I remember vividly the 2007 Virginia Tech shooting.
I was a Junior at Mountain View High School in Stafford, Virginia. My school colors were VT’s colors. Many of my friends had siblings or friends at VT, as well as planning on attending there next year.
We numerous moments of silence and candle-lit vigils. We comforted each other as our siblings and friends were shot down. We wore VT clothing for weeks and discussed the importance of this shooting in all our classes.
Thank goodness I didn’t know anyone at Virginia Tech. But, my friends did. They were hurting.
I don’t know anyone at all in Connecticut. But, I hurt.
After hearing about the Sandy Hook Elementary School shooting on Friday, my heart has bleed.
These were very young children to die. These were very young teachers to die. But my heart goes out to them. Those brave, brave teachers who probably had only been teaching for a few years. Those brave, brave teachers who had risked and lost their lives to try and save their students’ lives. Like this teacher:
|A friend on Facebook shared this photo. I don’t own it.|
Would I have done the same thing?
I don’t teach 6-9 year-olds. I teach teenagers. I have about 32 in 6 different periods.
I teach outside the school in a trailer. When we go in the school building to use the computer lab, or I go in for lunch, I don’t lock my door. I often stay late to grade or work on lesson plans. By the time I go home, it is dark outside. A couple weeks ago, one of my students asked me if I was afraid of being in the trailer all by myself in the evening. Without hesitation I said no. I teach in Springville, Utah. I have lived in San Diego, visited D.C. plenty of times, and have lived in Metropolitan Virginia (the same area of the 2003 sniper attacks). I wasn’t afraid of Springville.
I am so grateful for that.
But. That doesn’t mean something like this won’t happen at Springville Junior High.
I also saw this on Facebook:
“To parents who aren’t educators, this may be hard to understand. Five days a week, we teach your kids. Joke with your kids. Console your kids. Praise your kids. Question your kids. Beat our heads up against a wall about your kids. Gush over your kids. Laugh with your kids. Worry about your kids. Keep an eye on your kids.
We would all take a bullet for your kids. It’s nowhere in our job description. It isn’t covered in the employee handbook. It isn’t cited on our contracts. But we would all do it. So, yes—please hug your kids tonight—really, really tight. But on Monday, if you see your kids’ teacher, hug them too.”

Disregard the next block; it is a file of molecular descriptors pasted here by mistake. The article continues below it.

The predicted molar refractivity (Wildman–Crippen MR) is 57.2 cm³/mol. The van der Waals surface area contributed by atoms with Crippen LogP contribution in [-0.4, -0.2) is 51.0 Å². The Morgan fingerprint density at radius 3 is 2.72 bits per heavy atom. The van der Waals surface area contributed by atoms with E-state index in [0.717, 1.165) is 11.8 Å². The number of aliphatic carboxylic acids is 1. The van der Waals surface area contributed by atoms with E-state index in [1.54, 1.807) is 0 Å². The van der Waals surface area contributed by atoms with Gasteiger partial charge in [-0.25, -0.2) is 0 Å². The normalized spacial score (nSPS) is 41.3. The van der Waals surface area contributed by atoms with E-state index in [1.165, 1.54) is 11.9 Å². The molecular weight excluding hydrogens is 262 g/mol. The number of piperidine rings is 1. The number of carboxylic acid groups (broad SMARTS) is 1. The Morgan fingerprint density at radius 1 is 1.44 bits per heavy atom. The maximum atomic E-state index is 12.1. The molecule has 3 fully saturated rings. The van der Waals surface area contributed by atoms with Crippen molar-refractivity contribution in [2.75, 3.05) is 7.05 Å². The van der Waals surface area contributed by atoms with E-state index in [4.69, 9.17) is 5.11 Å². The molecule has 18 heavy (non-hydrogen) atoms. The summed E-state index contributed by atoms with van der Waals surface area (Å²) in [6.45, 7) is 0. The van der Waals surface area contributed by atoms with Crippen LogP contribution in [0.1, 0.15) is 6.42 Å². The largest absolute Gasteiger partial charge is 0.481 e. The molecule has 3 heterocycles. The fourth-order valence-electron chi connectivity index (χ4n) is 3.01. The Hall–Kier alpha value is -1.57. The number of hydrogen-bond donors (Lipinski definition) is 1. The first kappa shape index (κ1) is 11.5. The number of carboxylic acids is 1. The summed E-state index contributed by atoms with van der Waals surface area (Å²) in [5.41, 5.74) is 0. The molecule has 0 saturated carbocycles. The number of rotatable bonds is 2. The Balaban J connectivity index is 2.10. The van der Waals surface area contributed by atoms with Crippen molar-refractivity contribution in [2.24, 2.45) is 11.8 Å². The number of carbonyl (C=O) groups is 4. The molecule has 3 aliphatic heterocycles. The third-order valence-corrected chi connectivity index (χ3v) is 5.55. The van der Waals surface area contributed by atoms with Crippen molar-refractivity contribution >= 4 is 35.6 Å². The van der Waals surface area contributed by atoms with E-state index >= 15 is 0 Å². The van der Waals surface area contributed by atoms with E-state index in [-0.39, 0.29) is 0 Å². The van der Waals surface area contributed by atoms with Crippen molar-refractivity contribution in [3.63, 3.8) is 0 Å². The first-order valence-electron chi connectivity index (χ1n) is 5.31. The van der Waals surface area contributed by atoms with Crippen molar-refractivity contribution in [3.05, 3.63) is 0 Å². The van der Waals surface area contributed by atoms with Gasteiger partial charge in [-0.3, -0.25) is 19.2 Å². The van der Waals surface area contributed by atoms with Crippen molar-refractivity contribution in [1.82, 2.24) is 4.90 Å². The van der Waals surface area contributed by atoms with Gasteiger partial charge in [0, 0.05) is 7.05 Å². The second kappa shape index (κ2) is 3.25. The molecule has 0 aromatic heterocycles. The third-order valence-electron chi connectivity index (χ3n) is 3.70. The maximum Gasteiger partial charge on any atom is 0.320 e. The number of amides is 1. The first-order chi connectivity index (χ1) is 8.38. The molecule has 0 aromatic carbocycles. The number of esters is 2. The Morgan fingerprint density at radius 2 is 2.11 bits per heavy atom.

I have been teaching for almost 1 semester. I am only 22. I am scared of heights and a worry-wart. But, I would lay down my life for any one of my students–even Juarez and Nicolo and Steven (names been changed) who always give me trouble.
Because I care about my students. And it scares me.
I have a few students who suffer: emotionally, socially, mentally. I ache to help them. I try to reach out to them. To pair them with the kind souls that I see in many of students. Those tender, loving arms that will reach out to nourish these children. But it still scares me, especially after reading this article.
For years (especially during the VT shootings) the debate has gone on: gun control laws and mental illness awareness. Will they or won’t they stop shootings from occurring. The answer is no, no matter how you answer it. It scares me.
The answer is, until we can bring God and hope back into schools, we will continue to have this happen.
I miss the Moment of Silence. One minutee–60 seconds. Time to silently prepare for the day. Time to give thanks to Allah, God, Buddha, Jehovah. Time to remember the homework you missed. Time to pray for help on that test. Time to finish that last paragraph of the book you were reading. Time to catch a few winks of sleep. The time was ours to do with what we pleased.
I for one, would use it as a time to pray. It isn’t promoting any one religion. It isn’t forcing you to pray. But, I believe we need a little of moral hope in our schools again.
My heart goes out to the parents of these lost children. How empty Christmas will be. My heart goes out to the families of these lost teachers. No phone calls home on Christmas Day.
I sincerely hope they can fight peace and solace in this sacred time of the year. I sincerely hope they will know that they won’t be alone this season: Jesus Christ and the spirits of their lost ones will be there, hugging their shoulders.
I sincerely hope and pray that my students will never have to endure such a terrible event in their life.
May God be with the Sandy Hook school community this Christmas season and may we not forgot the One that can help us.
My heart goes out.